Committing to implementation intentions: Attention and memory effects for selected situational cues

Anja Achtziger, Ute C. Bayer, Peter M. Gollwitzer

Research output: Contribution to journalArticle


Two studies tested whether forming implementation intentions (Gollwitzer, Am Psychol 54:493-503 in 1999) results in a heightened activation of specified situational cues. Going beyond prior studies, participants of the present studies specified these opportunities on their own (i. e., the action cues were not assigned by the experimenter), and activation level was assessed by attraction of attention and recall performance rather than lexical decisions. In Study 1, situational cues associated with the where and when to act on an everyday life goal attracted more attention than non-specified cues when presented to the non-attended channel in a dichotic listening task. In Study 2, the recall of specified cues was better than that of non-specified cues both 15 min after forming implementation intentions and after a delay of 2 days. Importantly, goal commitment and implementation intention commitment moderated this effect.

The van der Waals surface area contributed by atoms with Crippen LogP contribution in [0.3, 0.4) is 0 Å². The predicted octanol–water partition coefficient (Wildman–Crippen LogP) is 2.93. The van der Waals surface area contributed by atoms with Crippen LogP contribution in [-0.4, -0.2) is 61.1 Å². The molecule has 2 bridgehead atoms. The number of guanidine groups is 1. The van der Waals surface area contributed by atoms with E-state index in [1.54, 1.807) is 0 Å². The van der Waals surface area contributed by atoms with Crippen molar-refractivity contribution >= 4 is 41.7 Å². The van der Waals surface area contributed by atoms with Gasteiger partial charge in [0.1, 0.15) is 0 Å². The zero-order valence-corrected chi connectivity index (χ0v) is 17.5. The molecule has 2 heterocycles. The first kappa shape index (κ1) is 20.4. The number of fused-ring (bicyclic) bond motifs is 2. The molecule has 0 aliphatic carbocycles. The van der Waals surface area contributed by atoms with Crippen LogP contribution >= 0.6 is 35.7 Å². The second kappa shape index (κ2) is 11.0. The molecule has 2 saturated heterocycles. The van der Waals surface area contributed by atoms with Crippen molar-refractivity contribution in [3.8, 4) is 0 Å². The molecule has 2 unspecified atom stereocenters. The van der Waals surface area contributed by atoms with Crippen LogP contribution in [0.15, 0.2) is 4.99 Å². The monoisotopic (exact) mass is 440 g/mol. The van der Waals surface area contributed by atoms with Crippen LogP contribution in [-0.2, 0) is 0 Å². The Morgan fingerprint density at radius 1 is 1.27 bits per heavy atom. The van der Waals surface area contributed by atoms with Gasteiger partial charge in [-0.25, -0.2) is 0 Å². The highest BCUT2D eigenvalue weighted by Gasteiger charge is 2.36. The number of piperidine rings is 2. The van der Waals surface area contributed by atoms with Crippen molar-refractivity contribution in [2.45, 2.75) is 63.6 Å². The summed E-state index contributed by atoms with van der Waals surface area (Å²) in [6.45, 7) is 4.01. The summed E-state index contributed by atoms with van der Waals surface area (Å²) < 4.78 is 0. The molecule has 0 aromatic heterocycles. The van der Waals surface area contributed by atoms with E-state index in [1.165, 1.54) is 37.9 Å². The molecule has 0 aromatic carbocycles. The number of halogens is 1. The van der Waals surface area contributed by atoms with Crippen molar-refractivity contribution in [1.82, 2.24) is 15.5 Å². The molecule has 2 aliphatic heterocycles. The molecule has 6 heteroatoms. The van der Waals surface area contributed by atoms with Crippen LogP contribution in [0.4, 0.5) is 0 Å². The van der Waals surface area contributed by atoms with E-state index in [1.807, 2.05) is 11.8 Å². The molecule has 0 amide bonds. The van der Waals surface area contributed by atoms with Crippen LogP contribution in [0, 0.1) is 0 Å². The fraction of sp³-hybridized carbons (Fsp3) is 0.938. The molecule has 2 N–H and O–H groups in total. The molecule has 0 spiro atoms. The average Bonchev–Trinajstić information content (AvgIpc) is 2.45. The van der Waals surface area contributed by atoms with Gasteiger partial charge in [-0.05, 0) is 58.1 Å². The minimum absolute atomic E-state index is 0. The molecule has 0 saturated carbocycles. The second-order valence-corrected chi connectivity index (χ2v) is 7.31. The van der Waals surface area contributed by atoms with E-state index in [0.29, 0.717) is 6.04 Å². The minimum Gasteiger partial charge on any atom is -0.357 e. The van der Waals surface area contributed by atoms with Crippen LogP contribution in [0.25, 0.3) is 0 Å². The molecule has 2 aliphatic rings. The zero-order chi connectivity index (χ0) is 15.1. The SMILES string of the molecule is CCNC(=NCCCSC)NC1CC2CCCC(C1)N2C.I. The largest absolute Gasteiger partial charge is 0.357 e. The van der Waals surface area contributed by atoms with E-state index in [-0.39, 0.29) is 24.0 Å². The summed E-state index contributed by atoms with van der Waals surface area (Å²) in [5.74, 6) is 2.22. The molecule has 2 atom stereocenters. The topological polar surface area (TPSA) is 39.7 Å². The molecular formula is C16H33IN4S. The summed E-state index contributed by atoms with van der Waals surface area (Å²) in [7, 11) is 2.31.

Original languageEnglish (US)
Pages (from-to)287-300
Number of pages14
JournalMotivation and Emotion
Issue number3
StatePublished - Jan 1 2012



  • Cognitive accessibility
  • Commitment
  • Goals
  • Implementation intentions
  • Intentions

ASJC Scopus subject areas

  • Social Psychology
  • Experimental and Cognitive Psychology

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